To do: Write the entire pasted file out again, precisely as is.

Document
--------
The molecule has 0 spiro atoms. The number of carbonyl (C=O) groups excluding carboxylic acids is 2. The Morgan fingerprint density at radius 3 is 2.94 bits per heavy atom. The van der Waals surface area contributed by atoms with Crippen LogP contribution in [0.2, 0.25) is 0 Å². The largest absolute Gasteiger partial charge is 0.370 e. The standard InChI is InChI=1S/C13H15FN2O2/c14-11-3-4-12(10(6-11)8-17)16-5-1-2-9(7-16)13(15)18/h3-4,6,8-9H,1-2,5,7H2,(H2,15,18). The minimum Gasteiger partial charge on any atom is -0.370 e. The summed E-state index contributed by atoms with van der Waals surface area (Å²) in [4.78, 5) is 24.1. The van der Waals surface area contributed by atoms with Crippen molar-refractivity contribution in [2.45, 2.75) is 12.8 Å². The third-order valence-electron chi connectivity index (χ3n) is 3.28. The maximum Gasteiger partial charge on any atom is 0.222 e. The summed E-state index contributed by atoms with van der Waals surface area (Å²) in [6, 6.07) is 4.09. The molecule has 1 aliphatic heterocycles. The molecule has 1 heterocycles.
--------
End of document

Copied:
The molecule has 0 spiro atoms. The number of carbonyl (C=O) groups excluding carboxylic acids is 2. The Morgan fingerprint density at radius 3 is 2.94 bits per heavy atom. The van der Waals surface area contributed by atoms with Crippen LogP contribution in [0.2, 0.25) is 0 Å². The largest absolute Gasteiger partial charge is 0.370 e. The standard InChI is InChI=1S/C13H15FN2O2/c14-11-3-4-12(10(6-11)8-17)16-5-1-2-9(7-16)13(15)18/h3-4,6,8-9H,1-2,5,7H2,(H2,15,18). The minimum Gasteiger partial charge on any atom is -0.370 e. The summed E-state index contributed by atoms with van der Waals surface area (Å²) in [4.78, 5) is 24.1. The van der Waals surface area contributed by atoms with Crippen molar-refractivity contribution in [2.45, 2.75) is 12.8 Å². The third-order valence-electron chi connectivity index (χ3n) is 3.28. The maximum Gasteiger partial charge on any atom is 0.222 e. The summed E-state index contributed by atoms with van der Waals surface area (Å²) in [6, 6.07) is 4.09. The molecule has 1 aliphatic heterocycles. The molecule has 1 heterocycles.